A Forgotten Angelina Jolie Action Blockbuster Is Killing It On Netflix


By Nathan Kamal | Published

Angelina Jolie

Angelina Jolie has had a backward career, in a way. Where many actors start off in generic action movies and thrillers and hope to achieve critical acclaim later, she did the opposite. By the time Angelina Jolie took her most iconic role as the titular ass-kicking video game heroine in 2001’s Lara Croft: Tomb Raider, she had already won two Golden Globes (for the John Frankenheimer miniseries George Wallace and the HBO movie Gia), a Screen Actors Guild Award (Gia again), and an Academy Award (for Girl, Interrupted). Angelina Jolie followed her early reputation for intense, nuanced acting with a series of pretty forgettable action flicks, and one of them is currently making a comeback on Netflix. The 2008 movie wanted starring Angelina Jolie and James McAvoy is currently one of the top ten most-watched movies on Netflix, and we’re going to break it down a little.

Angelina Jolie

2008 was one of the more significant years in modern cinema, but wanted is not one of its well-remembered components. The Dark Knight exploded expectations of what a comic book movie could be (as well as the world’s box offices), while Iron Man revitalized Robert Downey Jr.’s dead career and kicked off the Marvel Cinematic Universe. Indiana Jones and the Kingdom of the Crystal Skull demonstrated there was a limit to the appeal of nostalgia (the limit is CGI monkeys), while Kung Fu Panda (also starring Angelina Jolie), Madagascar: Escape 2 Africaand WALL-E showed there was plenty of room for animation in the mix.

So where was wanted in the mix? The Angelina Jolie mystical assassin incel fantasy action movie ended up #15 at the box office, just below Slumdog Millionaire and edge out The Curious Case of Benjamin Buttona strange triumvirate of films if there ever was one.

Angelina Jolie

wanted stars Angelina Jolie as Fox, a high-ranking member of the Fraternity, a secret organization of assassins run by Morgan Freeman. The Fraternity keeps the world relatively in order by following the order of the Loom of Fate, a literal loom that spells out the names of those who are foretold to cause death and destruction. In order to prevent that, the Fraternity preemptively kills them, usually in slow-motion heavy sequences of extreme death and destruction. However, we do not learn any of this until about 20 minutes in, after we have been introduced to the ostensible lead of the film, a depressed cubicle drone named Wesley (James McAvoy). In a graphically violent call to adventure, Angelina Jolie recruits Wesley to the Fraternity after the death of his father, revealing that he is secretly one of the most important people in the world, rather than a meek pushover being cuckolded by Chris Pratt.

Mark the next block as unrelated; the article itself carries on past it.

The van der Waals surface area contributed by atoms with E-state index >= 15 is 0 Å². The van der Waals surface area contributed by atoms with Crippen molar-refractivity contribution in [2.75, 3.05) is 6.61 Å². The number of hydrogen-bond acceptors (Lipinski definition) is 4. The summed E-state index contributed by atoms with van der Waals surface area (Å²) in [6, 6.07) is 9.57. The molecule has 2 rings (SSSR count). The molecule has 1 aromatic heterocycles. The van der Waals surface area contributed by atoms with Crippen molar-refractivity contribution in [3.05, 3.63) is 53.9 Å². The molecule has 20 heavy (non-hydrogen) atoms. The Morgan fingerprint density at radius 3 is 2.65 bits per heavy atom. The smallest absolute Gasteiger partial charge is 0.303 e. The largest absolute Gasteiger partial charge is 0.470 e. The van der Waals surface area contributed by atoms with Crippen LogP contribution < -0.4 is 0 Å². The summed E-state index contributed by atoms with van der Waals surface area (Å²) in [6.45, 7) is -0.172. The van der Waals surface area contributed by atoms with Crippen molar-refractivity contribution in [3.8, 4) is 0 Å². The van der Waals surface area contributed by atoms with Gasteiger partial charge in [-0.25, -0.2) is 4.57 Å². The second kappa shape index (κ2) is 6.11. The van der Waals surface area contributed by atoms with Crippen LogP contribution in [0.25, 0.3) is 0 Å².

Chris Pratt (in one of his many early roles as a fratboy jerk) having sex with his best friend and coworker James McAvoy’s ridiculously unpleasant girlfriend is a recurring thread throughout the film. After Angelina Jolie inducts James McAvoy into the Fraternity, the film essentially becomes a long adolescent male wish-fulfillment fantasy, in which a low-status peon is revealed to actually be hyper-competent, deadly, and virile. It is frankly astonishing how many scenes in the movie have a character reacting with borderline arousal at the changed James McAvoy threatening them, screaming in their faces, or beating them up. In the second act of the film, the fully trained James McAvoy returns to his old apartment and beats up Chris Pratt. When his ex-girlfriend unleashes a torrent of verbal abuse regarding his sexual prowess, Angelina Jolie steps in to make out with McAvoy for no apparent purpose other than to make him look super awesome in front of his ex. As they leave, the bloody Chris Pratt mutters “he’s the man” in awe. that’s wanted in a nut shell.

wanted was adapted by Michael Brandt, Derek Haas, and Chris Morgan from a comic book miniseries by Mark Millar and JG Jones, and directed by Timur Bekmambetov. The original series was much more concerned with comic lore, with the Fraternity being an organization of supervillains who have managed to kill or defeat the superheroes of the world and rebuild society in their image, which the movie jettisoned in favor of the more simple and elegant idea of ​​a thousand-year-old magic loom that tells the future. Mark Millar is also responsible for movies like Kick-Ass and Kingsman: The Secret Service, all of which share a central plot of an undervalued white man learning he is super special and he is allowed to do violence without consequence. The subtext of all these movies is pretty consistently toxic, but wanted does Angelina Jolie a particularly poor service.

While James McAvoy may be the ostensible lead of wanted, Angelina Jolie was by far featured more in the advertising and promotion of the film (particularly a shot of her naked body as she walks away). The film’s poster prominently features Angelina Jolie (in a bizarrely contorted pose), with McAvoy distinctly in the background, which is telling. But her character has probably fewer than 20 lines of dialogue in the film (many of which are repetitions of the same phrase), and real personality or desire in the film other than to build James McAvoy up both as an assassin and as a certain kind or uber-masculine action hero. Wanted pulled in an impressive $342 million at the box office and plans for a sequel immediately went into development, though they seem to have stalled at some point. But as highly commercially successful Angelina Jolie action movies go, this one is better left forgotten.

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